In July 1982, following the ‘Sculpture From Stockwell Depot’ exhibition, Foster attended the first Triangle Artists’ Workshop, at the Mashomac Fish and Game Preserve in New York State, organised by Caro and collector Robert Loder. The intention was to break artists’ isolation by living and working in close proximity for a fortnight. The artists came from the US, Canada and England, the emphasis was modernist, and all the sculptors and most of the painters worked abstractly. Foster’s statement in the Triangle yearbook was characteristically terse: ‘I had to work with the steel I got at the Triangle Workshop. I cut up the tanks that were lying about the place and stood them into monolithic lumps. I made two sculptures. I tried them on the ground and since I got back I’ve been making them horizontal’. American Piece I, made at Triangle, is a more familiar sculpture than the startling Cut-Outs, more readily placed within the constructed or ‘assembled and welded’ steel tradition. As well as in its method of construction, it differs from the Cut-Outs in relation to the ground – it stands much more definitely anchored – and its linearity. The fluidity and spontaneity of a sculpture such as Tick is replaced with a somewhat stiff arrangement, related to the inflected verticals of Cubism, the ribbed structures of Gothic architecture, and also to the sculpture Hide was making during the early years of the eighties.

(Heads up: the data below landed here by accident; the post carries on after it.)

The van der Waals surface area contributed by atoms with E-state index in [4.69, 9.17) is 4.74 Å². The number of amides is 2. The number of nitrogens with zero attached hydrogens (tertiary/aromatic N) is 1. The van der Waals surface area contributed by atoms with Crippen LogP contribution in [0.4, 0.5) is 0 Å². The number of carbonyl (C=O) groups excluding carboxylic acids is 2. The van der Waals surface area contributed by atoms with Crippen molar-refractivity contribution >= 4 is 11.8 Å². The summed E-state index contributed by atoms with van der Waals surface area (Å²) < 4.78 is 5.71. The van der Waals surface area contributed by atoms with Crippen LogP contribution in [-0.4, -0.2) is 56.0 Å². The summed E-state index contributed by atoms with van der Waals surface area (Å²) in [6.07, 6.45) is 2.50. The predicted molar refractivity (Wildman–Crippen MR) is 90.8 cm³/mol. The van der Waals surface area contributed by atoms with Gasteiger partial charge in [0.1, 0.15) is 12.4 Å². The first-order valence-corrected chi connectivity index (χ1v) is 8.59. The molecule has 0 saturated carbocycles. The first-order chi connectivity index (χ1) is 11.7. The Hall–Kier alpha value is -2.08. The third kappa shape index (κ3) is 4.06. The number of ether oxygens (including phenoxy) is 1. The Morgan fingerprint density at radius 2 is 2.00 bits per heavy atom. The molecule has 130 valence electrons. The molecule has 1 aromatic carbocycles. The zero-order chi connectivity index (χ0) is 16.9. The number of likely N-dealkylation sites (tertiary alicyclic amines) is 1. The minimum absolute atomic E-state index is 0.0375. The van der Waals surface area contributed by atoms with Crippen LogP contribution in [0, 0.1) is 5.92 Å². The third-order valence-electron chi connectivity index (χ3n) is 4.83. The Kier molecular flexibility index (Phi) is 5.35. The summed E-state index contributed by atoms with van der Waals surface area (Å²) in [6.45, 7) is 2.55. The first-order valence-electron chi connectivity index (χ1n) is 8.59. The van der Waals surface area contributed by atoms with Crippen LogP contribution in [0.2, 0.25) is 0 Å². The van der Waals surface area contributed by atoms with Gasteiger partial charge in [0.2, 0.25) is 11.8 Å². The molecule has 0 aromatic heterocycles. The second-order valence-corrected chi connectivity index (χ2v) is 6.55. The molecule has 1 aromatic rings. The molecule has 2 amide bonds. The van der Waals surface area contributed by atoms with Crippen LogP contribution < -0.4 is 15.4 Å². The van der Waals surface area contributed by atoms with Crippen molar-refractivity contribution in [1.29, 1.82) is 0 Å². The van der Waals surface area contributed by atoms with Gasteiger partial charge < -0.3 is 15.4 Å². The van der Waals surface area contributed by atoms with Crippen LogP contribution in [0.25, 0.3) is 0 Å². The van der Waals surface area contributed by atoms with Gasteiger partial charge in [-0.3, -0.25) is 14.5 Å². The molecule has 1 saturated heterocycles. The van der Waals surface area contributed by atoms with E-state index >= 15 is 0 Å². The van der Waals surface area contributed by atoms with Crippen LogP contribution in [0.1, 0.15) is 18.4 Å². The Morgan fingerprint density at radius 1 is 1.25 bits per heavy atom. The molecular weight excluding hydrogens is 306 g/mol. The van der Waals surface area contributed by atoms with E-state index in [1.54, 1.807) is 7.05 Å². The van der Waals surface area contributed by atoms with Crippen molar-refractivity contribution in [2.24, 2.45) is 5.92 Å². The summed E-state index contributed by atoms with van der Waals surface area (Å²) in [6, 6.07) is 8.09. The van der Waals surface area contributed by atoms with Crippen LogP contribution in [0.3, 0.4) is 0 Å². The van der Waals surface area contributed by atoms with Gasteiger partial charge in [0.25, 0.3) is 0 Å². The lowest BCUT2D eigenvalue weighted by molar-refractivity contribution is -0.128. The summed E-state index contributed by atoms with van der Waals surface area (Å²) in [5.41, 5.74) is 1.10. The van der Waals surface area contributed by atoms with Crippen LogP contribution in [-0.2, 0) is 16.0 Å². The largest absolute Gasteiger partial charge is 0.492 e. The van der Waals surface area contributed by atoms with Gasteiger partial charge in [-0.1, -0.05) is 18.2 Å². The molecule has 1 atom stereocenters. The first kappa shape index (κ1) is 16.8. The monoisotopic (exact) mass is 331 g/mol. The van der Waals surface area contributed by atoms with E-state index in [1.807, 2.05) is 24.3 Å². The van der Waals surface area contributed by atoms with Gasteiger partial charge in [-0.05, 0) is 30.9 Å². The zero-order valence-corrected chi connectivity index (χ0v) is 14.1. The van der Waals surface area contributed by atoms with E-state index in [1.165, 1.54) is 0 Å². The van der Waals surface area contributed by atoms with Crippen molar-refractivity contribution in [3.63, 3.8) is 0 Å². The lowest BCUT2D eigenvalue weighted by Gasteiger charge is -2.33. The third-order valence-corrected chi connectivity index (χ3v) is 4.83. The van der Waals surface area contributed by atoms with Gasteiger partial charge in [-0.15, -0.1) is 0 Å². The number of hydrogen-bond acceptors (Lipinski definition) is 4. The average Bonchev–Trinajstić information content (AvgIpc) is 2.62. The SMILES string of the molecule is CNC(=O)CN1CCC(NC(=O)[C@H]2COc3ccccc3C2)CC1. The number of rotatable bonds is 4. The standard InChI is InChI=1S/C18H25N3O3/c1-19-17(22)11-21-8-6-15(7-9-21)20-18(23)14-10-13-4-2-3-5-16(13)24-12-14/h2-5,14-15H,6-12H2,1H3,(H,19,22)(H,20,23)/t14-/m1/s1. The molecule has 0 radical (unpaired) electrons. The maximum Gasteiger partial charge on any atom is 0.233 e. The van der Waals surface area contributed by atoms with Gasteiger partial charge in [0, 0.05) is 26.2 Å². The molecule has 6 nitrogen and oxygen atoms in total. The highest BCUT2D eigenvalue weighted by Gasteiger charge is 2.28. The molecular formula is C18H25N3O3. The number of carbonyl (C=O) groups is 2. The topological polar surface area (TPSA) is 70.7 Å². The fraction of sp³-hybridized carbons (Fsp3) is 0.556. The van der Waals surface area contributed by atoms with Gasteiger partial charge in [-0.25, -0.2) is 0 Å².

After his trip to America Foster began work on a series of ‘Wall Pieces’. These and the later Cut-Outs (nos. III and IV) suggest a compromise between the earlier Cut-Outs and the solidity and stiffness of American Piece I. A vertical, hieratic or architectural uprightness enlivened by intimations of movement would be a feature of his work through into the middle of the decade.